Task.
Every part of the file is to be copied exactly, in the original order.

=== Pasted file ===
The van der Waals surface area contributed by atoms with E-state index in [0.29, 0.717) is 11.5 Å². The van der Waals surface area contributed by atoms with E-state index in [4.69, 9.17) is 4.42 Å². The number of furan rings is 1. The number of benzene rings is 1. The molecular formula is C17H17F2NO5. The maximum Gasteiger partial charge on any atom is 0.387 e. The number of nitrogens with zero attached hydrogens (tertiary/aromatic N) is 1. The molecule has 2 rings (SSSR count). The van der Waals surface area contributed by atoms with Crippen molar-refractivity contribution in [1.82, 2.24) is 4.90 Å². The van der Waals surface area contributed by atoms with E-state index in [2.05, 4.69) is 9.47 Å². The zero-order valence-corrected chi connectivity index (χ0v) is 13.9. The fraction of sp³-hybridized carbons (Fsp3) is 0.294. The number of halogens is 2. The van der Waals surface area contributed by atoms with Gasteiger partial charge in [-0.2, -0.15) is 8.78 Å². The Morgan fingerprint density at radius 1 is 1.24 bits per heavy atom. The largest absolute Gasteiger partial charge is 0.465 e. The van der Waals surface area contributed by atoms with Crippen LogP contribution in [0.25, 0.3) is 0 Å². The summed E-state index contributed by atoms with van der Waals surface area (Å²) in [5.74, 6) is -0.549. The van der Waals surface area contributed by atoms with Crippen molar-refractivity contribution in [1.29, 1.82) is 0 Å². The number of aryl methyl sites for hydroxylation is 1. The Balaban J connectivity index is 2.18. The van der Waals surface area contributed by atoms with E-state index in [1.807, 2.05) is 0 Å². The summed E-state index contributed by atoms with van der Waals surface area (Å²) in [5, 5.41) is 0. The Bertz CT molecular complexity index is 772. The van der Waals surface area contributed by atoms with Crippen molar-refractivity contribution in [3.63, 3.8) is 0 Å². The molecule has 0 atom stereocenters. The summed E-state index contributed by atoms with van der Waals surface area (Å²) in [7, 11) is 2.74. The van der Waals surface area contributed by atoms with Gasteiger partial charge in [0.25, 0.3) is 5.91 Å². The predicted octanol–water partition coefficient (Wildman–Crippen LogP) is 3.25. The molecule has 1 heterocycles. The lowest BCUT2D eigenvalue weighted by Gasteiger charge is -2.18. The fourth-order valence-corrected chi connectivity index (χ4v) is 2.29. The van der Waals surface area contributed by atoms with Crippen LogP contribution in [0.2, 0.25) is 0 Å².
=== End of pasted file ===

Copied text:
The van der Waals surface area contributed by atoms with E-state index in [0.29, 0.717) is 11.5 Å². The van der Waals surface area contributed by atoms with E-state index in [4.69, 9.17) is 4.42 Å². The number of furan rings is 1. The number of benzene rings is 1. The molecular formula is C17H17F2NO5. The maximum Gasteiger partial charge on any atom is 0.387 e. The number of nitrogens with zero attached hydrogens (tertiary/aromatic N) is 1. The molecule has 2 rings (SSSR count). The van der Waals surface area contributed by atoms with Crippen molar-refractivity contribution in [1.82, 2.24) is 4.90 Å². The van der Waals surface area contributed by atoms with E-state index in [2.05, 4.69) is 9.47 Å². The zero-order valence-corrected chi connectivity index (χ0v) is 13.9. The fraction of sp³-hybridized carbons (Fsp3) is 0.294. The number of halogens is 2. The van der Waals surface area contributed by atoms with Gasteiger partial charge in [-0.2, -0.15) is 8.78 Å². The Morgan fingerprint density at radius 1 is 1.24 bits per heavy atom. The largest absolute Gasteiger partial charge is 0.465 e. The van der Waals surface area contributed by atoms with Crippen LogP contribution in [0.25, 0.3) is 0 Å². The summed E-state index contributed by atoms with van der Waals surface area (Å²) in [5.74, 6) is -0.549. The van der Waals surface area contributed by atoms with Crippen molar-refractivity contribution in [1.29, 1.82) is 0 Å². The number of aryl methyl sites for hydroxylation is 1. The Balaban J connectivity index is 2.18. The van der Waals surface area contributed by atoms with E-state index in [1.807, 2.05) is 0 Å². The summed E-state index contributed by atoms with van der Waals surface area (Å²) in [5, 5.41) is 0. The Bertz CT molecular complexity index is 772. The van der Waals surface area contributed by atoms with Crippen molar-refractivity contribution in [3.63, 3.8) is 0 Å². The molecule has 0 atom stereocenters. The summed E-state index contributed by atoms with van der Waals surface area (Å²) in [7, 11) is 2.74. The van der Waals surface area contributed by atoms with Gasteiger partial charge in [0.25, 0.3) is 5.91 Å². The predicted octanol–water partition coefficient (Wildman–Crippen LogP) is 3.25. The molecule has 1 heterocycles. The lowest BCUT2D eigenvalue weighted by Gasteiger charge is -2.18. The fourth-order valence-corrected chi connectivity index (χ4v) is 2.29. The van der Waals surface area contributed by atoms with Crippen LogP contribution in [0.2, 0.25) is 0 Å².